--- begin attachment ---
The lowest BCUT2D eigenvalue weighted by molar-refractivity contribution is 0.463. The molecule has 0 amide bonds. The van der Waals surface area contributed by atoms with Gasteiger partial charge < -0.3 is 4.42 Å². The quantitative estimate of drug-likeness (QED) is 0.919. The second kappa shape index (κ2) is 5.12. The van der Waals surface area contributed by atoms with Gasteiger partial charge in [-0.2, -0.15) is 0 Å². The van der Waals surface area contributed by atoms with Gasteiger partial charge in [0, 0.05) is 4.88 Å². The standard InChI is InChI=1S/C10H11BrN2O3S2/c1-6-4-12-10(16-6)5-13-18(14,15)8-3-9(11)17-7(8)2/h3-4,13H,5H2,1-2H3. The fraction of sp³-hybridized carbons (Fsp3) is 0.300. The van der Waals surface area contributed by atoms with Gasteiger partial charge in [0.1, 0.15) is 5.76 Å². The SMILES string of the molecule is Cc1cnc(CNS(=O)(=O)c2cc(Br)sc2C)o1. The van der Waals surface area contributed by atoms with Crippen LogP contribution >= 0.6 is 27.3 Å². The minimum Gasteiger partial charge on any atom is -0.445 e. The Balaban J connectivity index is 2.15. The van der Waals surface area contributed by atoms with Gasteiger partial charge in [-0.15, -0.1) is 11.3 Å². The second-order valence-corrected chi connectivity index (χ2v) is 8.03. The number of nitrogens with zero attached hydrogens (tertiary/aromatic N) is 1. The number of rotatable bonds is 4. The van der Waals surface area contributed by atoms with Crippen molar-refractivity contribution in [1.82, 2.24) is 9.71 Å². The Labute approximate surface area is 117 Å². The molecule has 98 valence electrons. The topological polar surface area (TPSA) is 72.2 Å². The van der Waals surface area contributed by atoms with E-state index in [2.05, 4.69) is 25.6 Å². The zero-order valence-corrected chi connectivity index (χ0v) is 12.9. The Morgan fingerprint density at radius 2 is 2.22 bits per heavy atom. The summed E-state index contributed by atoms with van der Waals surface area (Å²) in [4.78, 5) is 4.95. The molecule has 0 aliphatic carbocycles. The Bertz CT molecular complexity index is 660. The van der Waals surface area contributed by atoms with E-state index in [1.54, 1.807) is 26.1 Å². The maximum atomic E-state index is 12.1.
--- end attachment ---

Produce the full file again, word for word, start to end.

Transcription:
The lowest BCUT2D eigenvalue weighted by molar-refractivity contribution is 0.463. The molecule has 0 amide bonds. The van der Waals surface area contributed by atoms with Gasteiger partial charge < -0.3 is 4.42 Å². The quantitative estimate of drug-likeness (QED) is 0.919. The second kappa shape index (κ2) is 5.12. The van der Waals surface area contributed by atoms with Gasteiger partial charge in [-0.2, -0.15) is 0 Å². The van der Waals surface area contributed by atoms with Gasteiger partial charge in [0, 0.05) is 4.88 Å². The standard InChI is InChI=1S/C10H11BrN2O3S2/c1-6-4-12-10(16-6)5-13-18(14,15)8-3-9(11)17-7(8)2/h3-4,13H,5H2,1-2H3. The fraction of sp³-hybridized carbons (Fsp3) is 0.300. The van der Waals surface area contributed by atoms with Gasteiger partial charge in [0.1, 0.15) is 5.76 Å². The SMILES string of the molecule is Cc1cnc(CNS(=O)(=O)c2cc(Br)sc2C)o1. The van der Waals surface area contributed by atoms with Crippen LogP contribution >= 0.6 is 27.3 Å². The minimum Gasteiger partial charge on any atom is -0.445 e. The Balaban J connectivity index is 2.15. The van der Waals surface area contributed by atoms with Gasteiger partial charge in [-0.15, -0.1) is 11.3 Å². The second-order valence-corrected chi connectivity index (χ2v) is 8.03. The number of nitrogens with zero attached hydrogens (tertiary/aromatic N) is 1. The number of rotatable bonds is 4. The van der Waals surface area contributed by atoms with Crippen molar-refractivity contribution in [1.82, 2.24) is 9.71 Å². The Labute approximate surface area is 117 Å². The molecule has 98 valence electrons. The topological polar surface area (TPSA) is 72.2 Å². The van der Waals surface area contributed by atoms with E-state index in [2.05, 4.69) is 25.6 Å². The zero-order valence-corrected chi connectivity index (χ0v) is 12.9. The Morgan fingerprint density at radius 2 is 2.22 bits per heavy atom. The summed E-state index contributed by atoms with van der Waals surface area (Å²) in [4.78, 5) is 4.95. The molecule has 0 aliphatic carbocycles. The Bertz CT molecular complexity index is 660. The van der Waals surface area contributed by atoms with E-state index in [1.54, 1.807) is 26.1 Å². The maximum atomic E-state index is 12.1.